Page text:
By Jock O'Connell
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PRESIDENT ZEDILLO'S visit to California last month churned up numerous references to what would appear to be a rather damning factoid: that Texas exports two to three times as much to Mexico as does the Golden State, even though its economy is only half of the size of California's. The obvious implication is that our brethren in Texas have been doing a better job developing business ties with our mutual amigos south of the border.
Inevitably, fingers get pointed at former Governor Pete Wilson, whose willingness to demonize all things Mexican in order to advance his own career is seen to have dampened the eagerness of Mexican businesses to trade with California companies.
While Wilson's campaign rhetoric did no favors for California's commercial relations with Mexico, there is a major problem with this canard. It is, more than anything else, an artifact of grotesquely misleading trade statistics.
What is not widely appreciated is that the process for compiling the so-called state-of-origin export data -- the figures most commonly cited in government reports and newspaper articles -- is remarkably indifferent to the question of where the exported merchandise was actually manufactured, grown or processed.
Instead of the state of origin of the goods, the critical variable for government statisticians is the location of the party identified as the exporter of record on the official shipper's export declaration. It is this bit of information that determines which state receives credit for the export.
Now the exporter of record and the product's manufacturer may be the same. But that is becoming increasingly rare. More large corporations are cutting costs by outsourcing transportation and distribution. Smaller companies generally have no choice but to ship their products through an intermediary. As a result, the likelihood is growing that the exporter of record will be a party wholly unconnected to the company responsible for producing the goods. Indeed, the two parties may not even be in the same city or even in the same state.
This distinction between the export's producer and the exporter of record is scarcely trivial. If the actual manufacturer were located in the Bay Area but the exporter of record was a warehouse manager in Laredo, the shipment will almost certainly be officially credited as an export of Texas.
Consider now the logistical problem of transporting goods from California to Mexico. Although there is a considerable amount of trade across the border through San Diego and Imperial counties, most of these shipments are bound for maquiladoras in places such as Tijuana and Mexicali. However, for cargoes destined for Mexico's industrial and population centers, transshipment via Texas offers decided advantages and cost-savings to shippers.
A glance at a map will reveal why. Mountain ranges in Mexico run north-south, severely inhibiting east-west traffic. Due to these natural barriers and to the historically limited trade between the country's northern population centers, Mexico's east-west transportation corridors have not been highly developed in the northern border region.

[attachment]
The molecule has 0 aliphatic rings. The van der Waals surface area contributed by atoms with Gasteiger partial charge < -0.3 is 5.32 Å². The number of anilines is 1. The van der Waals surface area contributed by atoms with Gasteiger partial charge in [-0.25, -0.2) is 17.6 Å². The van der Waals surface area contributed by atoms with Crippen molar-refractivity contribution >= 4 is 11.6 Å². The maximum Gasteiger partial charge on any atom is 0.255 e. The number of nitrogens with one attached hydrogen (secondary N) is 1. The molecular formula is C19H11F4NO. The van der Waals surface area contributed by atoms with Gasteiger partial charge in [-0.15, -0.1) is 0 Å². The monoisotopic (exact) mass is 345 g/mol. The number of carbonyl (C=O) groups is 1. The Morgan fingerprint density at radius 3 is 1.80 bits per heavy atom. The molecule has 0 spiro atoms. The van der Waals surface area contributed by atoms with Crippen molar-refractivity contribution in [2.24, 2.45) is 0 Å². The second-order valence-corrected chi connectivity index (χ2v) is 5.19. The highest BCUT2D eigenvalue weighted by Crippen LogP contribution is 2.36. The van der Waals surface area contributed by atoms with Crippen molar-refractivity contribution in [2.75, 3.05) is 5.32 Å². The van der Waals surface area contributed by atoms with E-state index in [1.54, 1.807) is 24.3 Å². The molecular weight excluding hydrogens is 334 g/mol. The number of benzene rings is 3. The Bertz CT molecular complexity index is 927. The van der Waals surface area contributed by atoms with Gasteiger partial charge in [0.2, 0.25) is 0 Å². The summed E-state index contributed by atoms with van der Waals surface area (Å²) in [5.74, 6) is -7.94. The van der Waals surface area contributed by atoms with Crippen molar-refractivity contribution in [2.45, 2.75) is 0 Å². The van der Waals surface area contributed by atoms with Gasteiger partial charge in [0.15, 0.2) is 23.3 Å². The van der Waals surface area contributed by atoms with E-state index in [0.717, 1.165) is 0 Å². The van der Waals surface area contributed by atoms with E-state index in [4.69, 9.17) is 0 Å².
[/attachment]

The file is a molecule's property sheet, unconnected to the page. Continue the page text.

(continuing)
In addition, Mexico's principal population and industrial centers are due south of Texas along the nation's most extensive overland transportation network. As a result, overland shipments from California to, say, Monterrey or Mexico City are apt to be routed east along the U.S. Interstate highway system or on parallel rail lines before crossing the Texas-Mexico border and entering this corridor.
Further contributing to the distortion of trade data, overland shippers have been making greater use in recent years of a practice more commonly associated with airlines -- the ""hub-and-spoke'' system -- that allows for several clients located over a large geographic area to be served by one centralized distribution or warehouse facility. Other large or frequent shippers send containers to the border region where loads are consolidated, broken or held in inventory for shipment beyond the border to a retail outlet or other buyer.
As a bi-national report on transportation infrastructure issues observed in 1998, the relatively high cost and low-availability of warehouse space in Mexico has led to a significant investment in new space being added north of the border. ""These large, centralized storage points, located north of the border along east-west trade routes such as I-10, fit the distribution needs of both U.S. and Mexican shippers for both U.S. domestic and U.S.-Mexico international trade, particularly in Texas.''
The end result: Texas receives credit for an unknown but probably very significant volume of goods bound for Mexico not merely from California but from much of the rest of the United States. In short, Texas' exports to Mexico are grossly overstated.